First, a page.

Home / News / News archive / 2010 / March 2010 / Sports Relief: Malaria, African children and better life

Sports Relief: Malaria, African children and better life

Sports Relief: Malaria, African children and better life

An editorial on the 2010 Sports Relief charity campaign, welcoming its help for Africa's children

This is a commentary by Andrew Cates

We welcome to BBC Sports Relief. Unlike BBC Children in Need, Sports Relief raises money for children in the developing world (where SOS Children work and children's need is greatest). We did not apply to Sports Relief for funding this year (as ever, the downside is quite a lot of administration applying for funds; we have a very low cost office and try to pick where admin is least) but we do recognise both that the funds they raise directly for the developing world help and that they do important work raising the awareness of people. Children's lives could be changed with a little money and effort from donors, and through Sports Relief some of them are.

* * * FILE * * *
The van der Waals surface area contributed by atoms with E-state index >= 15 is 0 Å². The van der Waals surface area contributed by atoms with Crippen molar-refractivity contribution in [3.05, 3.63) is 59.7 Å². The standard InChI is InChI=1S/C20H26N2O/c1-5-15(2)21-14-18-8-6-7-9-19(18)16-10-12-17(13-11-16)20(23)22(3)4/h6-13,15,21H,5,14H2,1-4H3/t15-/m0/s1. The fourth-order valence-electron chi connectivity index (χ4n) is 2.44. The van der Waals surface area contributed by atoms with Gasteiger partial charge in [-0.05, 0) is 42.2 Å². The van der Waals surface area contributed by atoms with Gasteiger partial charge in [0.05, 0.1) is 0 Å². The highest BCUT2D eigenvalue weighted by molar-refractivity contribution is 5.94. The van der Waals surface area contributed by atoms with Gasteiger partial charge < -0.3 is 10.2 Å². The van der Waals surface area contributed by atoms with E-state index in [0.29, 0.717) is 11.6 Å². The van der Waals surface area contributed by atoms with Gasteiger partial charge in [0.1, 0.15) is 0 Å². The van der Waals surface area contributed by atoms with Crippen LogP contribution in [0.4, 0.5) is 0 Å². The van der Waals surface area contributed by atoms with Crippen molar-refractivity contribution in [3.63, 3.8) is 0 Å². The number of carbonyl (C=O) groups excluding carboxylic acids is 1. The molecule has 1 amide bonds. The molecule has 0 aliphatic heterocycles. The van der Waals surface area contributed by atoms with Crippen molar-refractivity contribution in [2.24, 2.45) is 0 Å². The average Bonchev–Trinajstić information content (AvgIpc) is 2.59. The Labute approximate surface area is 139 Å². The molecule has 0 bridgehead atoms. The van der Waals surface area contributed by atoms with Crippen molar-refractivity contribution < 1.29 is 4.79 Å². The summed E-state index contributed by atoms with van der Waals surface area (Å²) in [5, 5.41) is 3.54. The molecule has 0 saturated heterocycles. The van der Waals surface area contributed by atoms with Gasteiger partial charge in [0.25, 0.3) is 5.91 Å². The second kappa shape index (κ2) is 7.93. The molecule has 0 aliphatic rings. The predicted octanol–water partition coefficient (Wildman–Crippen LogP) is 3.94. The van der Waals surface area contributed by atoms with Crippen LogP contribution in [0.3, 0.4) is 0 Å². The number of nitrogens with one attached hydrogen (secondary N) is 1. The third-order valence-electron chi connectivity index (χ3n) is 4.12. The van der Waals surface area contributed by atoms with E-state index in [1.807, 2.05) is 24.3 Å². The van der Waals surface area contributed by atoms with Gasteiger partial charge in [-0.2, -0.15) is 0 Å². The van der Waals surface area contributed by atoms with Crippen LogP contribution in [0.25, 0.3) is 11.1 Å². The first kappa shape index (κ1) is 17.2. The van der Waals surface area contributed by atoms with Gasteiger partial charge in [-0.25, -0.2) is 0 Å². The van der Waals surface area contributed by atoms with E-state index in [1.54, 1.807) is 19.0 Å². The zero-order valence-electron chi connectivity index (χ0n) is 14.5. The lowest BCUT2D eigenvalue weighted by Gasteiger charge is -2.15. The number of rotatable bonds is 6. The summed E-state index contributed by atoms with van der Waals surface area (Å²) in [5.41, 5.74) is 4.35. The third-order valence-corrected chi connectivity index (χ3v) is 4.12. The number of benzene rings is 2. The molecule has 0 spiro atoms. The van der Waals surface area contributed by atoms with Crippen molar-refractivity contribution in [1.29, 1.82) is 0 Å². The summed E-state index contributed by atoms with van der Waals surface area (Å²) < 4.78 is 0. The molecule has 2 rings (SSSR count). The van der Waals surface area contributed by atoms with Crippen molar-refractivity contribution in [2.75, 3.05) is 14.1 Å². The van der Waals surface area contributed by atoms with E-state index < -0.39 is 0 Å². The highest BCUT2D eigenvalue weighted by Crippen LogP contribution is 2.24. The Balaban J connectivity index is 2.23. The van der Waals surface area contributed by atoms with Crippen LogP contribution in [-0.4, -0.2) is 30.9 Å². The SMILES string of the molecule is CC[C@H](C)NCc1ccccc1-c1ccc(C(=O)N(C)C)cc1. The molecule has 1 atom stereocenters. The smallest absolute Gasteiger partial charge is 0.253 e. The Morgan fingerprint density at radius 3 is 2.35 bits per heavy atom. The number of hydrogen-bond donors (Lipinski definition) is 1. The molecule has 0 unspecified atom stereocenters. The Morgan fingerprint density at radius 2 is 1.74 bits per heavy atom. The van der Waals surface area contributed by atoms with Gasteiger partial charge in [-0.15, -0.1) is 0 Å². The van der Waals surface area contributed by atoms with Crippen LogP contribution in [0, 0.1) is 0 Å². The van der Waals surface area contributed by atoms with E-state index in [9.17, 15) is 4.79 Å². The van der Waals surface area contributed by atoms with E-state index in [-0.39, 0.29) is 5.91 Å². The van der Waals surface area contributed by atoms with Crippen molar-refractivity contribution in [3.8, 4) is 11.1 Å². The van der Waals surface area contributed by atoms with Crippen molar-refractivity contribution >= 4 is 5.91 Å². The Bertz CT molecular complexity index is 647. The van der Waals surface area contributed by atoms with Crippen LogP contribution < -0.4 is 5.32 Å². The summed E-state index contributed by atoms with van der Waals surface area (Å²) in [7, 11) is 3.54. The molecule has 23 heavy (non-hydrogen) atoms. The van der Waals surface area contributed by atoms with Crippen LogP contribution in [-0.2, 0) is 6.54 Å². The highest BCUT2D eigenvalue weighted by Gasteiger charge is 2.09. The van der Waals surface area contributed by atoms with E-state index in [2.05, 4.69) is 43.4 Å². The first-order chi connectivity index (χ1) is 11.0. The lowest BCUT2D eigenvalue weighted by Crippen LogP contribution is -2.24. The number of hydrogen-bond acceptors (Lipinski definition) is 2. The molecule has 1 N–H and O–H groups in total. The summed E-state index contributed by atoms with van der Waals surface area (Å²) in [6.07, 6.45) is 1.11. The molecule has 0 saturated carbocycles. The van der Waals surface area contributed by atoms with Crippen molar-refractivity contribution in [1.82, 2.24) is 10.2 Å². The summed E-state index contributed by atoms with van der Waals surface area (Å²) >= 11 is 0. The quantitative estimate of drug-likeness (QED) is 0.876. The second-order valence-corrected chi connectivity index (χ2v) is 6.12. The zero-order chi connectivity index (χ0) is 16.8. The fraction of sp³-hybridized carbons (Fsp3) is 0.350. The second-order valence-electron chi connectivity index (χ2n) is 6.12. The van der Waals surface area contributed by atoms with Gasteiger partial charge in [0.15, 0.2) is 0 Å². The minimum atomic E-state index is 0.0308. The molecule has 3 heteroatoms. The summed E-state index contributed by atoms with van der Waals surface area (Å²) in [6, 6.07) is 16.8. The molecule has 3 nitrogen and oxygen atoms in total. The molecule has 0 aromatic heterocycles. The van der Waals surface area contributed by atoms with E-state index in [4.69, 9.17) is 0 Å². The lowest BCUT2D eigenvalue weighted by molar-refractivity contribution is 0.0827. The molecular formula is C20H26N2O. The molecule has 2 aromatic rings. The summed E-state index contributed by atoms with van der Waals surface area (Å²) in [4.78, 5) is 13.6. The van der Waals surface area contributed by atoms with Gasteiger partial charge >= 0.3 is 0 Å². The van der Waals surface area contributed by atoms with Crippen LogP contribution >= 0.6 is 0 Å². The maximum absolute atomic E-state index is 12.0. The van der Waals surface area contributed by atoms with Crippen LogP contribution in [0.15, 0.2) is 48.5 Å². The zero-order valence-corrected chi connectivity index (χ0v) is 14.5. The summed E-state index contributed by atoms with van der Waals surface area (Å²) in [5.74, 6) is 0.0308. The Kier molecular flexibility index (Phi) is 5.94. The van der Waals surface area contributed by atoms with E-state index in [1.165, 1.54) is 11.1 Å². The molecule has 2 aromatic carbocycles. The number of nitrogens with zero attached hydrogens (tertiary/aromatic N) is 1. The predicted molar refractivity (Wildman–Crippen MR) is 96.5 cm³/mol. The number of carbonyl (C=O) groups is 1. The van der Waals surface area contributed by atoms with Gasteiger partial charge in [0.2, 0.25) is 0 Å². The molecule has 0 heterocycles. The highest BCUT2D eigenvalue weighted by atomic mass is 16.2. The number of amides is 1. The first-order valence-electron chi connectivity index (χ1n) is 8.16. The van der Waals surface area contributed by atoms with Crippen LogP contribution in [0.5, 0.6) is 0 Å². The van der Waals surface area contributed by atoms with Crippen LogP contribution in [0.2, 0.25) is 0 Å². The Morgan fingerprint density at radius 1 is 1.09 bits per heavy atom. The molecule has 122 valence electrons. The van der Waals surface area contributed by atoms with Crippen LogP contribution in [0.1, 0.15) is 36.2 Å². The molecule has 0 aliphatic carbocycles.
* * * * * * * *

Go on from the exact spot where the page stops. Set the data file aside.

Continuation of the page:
In terms of the work they finance it is broadly similar to ours. We have 54 (doctor led) medical centres in the developing world where we distribute nets for malaria and of course provide medical care to help babies and young mothers (we run the only obstetrics hospital in Somalia and mother and baby clinics in many locations). We also identify families right on the edge of break up and provide the means to get the children to school and whatever parent(s) there are into a little enterprise. In fact, of the million children we hope to ensure get a proper family childhood over the next six years, 90% will be children on the edge of family breakdown whom we will help to get some education and whose families we will help to develop a living. We call these programmes "family strengthening programs" and in each location we start off looking at the root causes of family break-up, of children ending up on the streets instead of in school. We think these programs are among the best run by any NGO in terms of effectiveness. thoughtfulness and the impact on children's lives. Have you consider sponsoring a child?